Much of the common law was accepted and adopted by our national and state governments at the time of their organization, and in doing so we accepted and adopted the legal fictions connected therewith. With the passing of years many of these fictions proved to be cumbersome and unnecessary, and in many instances positively harmful in their effect, and many of them have been abrogated by legislative enactment. Perhaps we all can agree that there never was a sound reason for the legal fiction that an attorney is always in attendance at court, hence never subject to arrest without a bill of privilege issued by the court; but this was the theory of the common law which Illinois adopted, and it prevailed in that jurisdiction until the enactment referred to in Robbins v. Lincoln, supra. We are convinced that the sole reason for the enactment was a desire on the part of the Legislature to rid the state of that legal fiction and its consequences. It cannot be logically said however, that there was also an intention on the part of the Legislature to abrogate the common-law rule that a suitor, and witnesses, and attorneys are exempt from service of process while without the jurisdiction of their residence for the purpose of attending court in an action in which they are, or are to be, active participants. The two rules are radically different, and the latter is not based on the fiction of omnipresence. The statute under discussion recognizes the difference. It provides that the officers of the several courtsof record shall be liable to arrest and may be held to bail and subject to the same legal process in the same manner as other persons; nevertheless they shall be privileged from arrest while they are attending court, and while going to and returning from court. It must be concluded that if the attorney is employed in some case pending and then to be heard, he is exempt from arrest; and this very fact, in principle, recognizes the necessity of the rule which exempts the nonresident from service of process. If the word "arrest" refers to arrest on a criminal warrant -- and we are convinced it does -- the statute can have no bearing on the instant case; but the court in Robbins v. Lincoln, supra, holds that the word "arrest" is used in a broader sense and includes the service of a summons and all other judicial process. If this be the proper construction, it necessarily follows that if the attorney is employed in some case pending and then to be heard, he is exempt from the service of summons or any kind of judicial process, and the opinion thus supports the rule for which appellee contends.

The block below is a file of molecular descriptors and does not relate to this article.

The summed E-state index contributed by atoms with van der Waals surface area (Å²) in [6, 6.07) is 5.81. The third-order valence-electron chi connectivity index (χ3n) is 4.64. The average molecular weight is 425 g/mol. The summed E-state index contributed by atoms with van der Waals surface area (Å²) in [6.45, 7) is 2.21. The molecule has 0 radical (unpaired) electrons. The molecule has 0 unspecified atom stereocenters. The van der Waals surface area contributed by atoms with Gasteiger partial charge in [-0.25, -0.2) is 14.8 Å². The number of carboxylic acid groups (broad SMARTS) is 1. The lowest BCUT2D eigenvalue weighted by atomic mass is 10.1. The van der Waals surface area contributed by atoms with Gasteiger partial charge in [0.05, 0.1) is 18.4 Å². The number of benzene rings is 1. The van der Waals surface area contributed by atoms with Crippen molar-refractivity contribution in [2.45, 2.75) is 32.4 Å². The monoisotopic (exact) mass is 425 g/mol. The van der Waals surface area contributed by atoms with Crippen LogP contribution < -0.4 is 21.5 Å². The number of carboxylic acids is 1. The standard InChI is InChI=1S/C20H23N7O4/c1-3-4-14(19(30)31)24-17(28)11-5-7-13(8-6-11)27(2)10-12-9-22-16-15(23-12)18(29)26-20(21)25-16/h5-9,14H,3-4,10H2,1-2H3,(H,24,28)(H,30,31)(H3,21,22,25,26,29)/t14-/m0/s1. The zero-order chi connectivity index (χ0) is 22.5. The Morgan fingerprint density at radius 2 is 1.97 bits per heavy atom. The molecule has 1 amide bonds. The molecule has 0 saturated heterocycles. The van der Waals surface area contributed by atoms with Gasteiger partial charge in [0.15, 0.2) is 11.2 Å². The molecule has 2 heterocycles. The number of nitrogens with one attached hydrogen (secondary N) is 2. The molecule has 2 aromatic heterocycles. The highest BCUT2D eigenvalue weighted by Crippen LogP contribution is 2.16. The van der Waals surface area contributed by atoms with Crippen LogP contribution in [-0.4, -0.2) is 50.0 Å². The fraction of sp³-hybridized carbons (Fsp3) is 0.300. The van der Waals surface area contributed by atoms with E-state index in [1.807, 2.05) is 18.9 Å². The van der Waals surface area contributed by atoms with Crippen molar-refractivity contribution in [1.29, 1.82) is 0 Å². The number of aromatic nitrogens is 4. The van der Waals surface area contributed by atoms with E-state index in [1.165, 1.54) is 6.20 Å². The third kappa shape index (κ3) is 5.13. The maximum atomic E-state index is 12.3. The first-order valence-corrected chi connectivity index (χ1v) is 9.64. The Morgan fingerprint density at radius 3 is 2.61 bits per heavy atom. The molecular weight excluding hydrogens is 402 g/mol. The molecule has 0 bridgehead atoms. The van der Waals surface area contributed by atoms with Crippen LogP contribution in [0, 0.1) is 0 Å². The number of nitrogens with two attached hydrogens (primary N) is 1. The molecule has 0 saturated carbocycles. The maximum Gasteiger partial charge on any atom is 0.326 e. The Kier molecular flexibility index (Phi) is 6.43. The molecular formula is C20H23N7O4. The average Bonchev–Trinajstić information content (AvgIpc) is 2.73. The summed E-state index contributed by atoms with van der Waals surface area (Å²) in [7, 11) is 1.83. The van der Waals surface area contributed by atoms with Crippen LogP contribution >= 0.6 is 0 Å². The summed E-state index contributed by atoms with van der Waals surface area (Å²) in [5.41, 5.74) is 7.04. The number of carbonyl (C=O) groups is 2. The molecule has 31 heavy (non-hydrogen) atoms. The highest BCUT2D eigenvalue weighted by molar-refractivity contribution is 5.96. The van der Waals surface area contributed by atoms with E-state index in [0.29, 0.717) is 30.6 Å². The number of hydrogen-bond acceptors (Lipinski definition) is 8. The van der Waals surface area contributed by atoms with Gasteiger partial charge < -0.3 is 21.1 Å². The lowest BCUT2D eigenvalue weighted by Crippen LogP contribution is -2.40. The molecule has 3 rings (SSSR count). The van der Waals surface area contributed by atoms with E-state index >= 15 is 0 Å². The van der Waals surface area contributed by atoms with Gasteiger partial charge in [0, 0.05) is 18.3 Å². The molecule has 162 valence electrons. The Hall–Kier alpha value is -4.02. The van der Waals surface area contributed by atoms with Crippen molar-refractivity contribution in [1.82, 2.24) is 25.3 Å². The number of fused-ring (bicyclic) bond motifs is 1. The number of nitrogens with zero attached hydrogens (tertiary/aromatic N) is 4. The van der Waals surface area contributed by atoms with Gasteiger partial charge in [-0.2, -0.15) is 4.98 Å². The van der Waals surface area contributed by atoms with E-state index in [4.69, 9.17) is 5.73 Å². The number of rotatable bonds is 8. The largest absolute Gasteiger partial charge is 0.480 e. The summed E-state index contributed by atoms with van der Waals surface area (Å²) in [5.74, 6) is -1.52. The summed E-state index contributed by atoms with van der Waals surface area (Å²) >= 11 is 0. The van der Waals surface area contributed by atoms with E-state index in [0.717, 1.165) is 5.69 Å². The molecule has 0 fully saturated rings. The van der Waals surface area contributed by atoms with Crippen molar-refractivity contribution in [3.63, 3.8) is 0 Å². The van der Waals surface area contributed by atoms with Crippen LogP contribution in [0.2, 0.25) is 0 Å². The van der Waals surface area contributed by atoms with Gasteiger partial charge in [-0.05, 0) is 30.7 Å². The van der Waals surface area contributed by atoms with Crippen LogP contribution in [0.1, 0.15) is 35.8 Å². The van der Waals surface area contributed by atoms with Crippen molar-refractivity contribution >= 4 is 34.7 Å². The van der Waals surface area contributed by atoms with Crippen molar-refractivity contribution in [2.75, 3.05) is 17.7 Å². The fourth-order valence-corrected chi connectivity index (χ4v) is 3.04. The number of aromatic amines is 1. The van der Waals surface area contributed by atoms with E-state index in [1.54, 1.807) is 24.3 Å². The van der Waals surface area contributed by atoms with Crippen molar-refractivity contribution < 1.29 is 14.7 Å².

It will be observed, however, that the Illinois statute does not mention nonresident attorneys, but the opinion construes it in such manner as to include nonresidents, on the theory that it would be manifestly unfair not to put both resident and nonresident attorneys on the same basis.